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How does the everyday life in a community look?

#YearOfCommunity - Your questions: How does the everyday life in a community look?

Well, there is no universal answer, as in every community things can look different. Even in Arterra, where we are right now, people may have very different rhythms and routines. Let us share, then, how our own daily life here looks, just to have a bit of an idea. :)

First of all, as mentioned in the previous post about Arterra, it functions based on personal economy, which means that every person or family needs to earn their own money for the rent and other expenses and obviously this becomes a consistent part of an everyday activity. In our case, we keep working on international projects, coaching, teaching languages and all of these are fairly flexible and can be adjusted around other needs and responsibilities. We can also do them online, from our own apartment or offices available in Arterra. There are quite some people in a similar situation, yet their work may require a more fixed schedule or maybe even physical presence in Pamplona, Lumbier or another place, which obviously influences their daily rhythm. Other people run their own businesses in Arterra, they for example bake bread, sell organic vegetable boxes, publish the permaculture newspaper "Ecohabitar", etc. Beside the work which provides money, we are all involved in various activities within the community. As you could read in the article about sociocracy, Arterra structure is based on circles which are responsible for various areas of our common life. Each person belongs usually to 2-3 circles and is expected to give around 30h of work per month for the community. In practice, at least in our case, it's much more as there is always something to do and it takes up a huge part of our time during a standard day and sometimes even more on weekends, as there may happen to be events, workshops, training, gatherings and they require extra hands, especially for cooking. Speaking about cooking - every day there is a common lunch which people can join, while breakfast and dinners are prepared in one's own apartment, although in practice there are a lot of shared dinners and evening celebrations, as there is always somebody coming, somebody leaving, somebody having birthday - occasions for celebrations are plenty. Evening dinners are spontaneous and usually self-organised (everybody chips in some food) while lunches are prepared by 1-2 people from the community for everybody, using the ingredients from the common kitchen. Lunch is served at 13.30 while around 11.00 some people of the community meet for the almuerzo, a kind of second breakfast, with coffee, toasts, etc. From other regular activities not mentioned before, which we can join, there are pilates classes twice a week, Spanish and Euskera (Basque language) classes every week, meetings for newcomers which aim to explain how the community function, meditation sessions from time to time and with spring and summer coming more and more trips around and garden work which Andrea is just about to start. :)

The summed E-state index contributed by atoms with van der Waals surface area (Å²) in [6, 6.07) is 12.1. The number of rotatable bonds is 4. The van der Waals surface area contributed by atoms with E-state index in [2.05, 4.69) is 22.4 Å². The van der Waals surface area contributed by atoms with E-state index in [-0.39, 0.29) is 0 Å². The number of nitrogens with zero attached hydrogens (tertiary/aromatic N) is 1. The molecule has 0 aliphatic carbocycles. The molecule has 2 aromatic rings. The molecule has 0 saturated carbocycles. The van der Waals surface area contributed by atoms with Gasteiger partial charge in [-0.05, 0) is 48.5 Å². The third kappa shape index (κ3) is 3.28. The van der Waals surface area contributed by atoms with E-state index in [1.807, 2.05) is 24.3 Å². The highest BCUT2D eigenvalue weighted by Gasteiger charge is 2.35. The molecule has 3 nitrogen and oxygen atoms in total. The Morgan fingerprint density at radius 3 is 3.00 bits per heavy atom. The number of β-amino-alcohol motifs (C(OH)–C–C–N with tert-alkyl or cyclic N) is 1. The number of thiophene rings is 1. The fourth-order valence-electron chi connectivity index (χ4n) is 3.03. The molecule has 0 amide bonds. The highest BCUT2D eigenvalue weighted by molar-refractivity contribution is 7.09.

To summarize – in our daily life here it is a bit of a struggle to find a good balance between work, responsibilities toward the community, socialising and events, time for ourselves and time for family/partner, not to mention friends and families living outside of the community or personal hobbies and passions. It's quite intense on many levels, so as many people told us from the beginning - one of the most important skills here is to be able to say no. To choose things we take part in and those we don't. It's an ongoing lesson for us and probably for everybody else here. :)

Do you have more questions? Write them in the comment or drop us a message!

- Definition of the word "community"

- Other examples of communities

- Other questions and answers about communities

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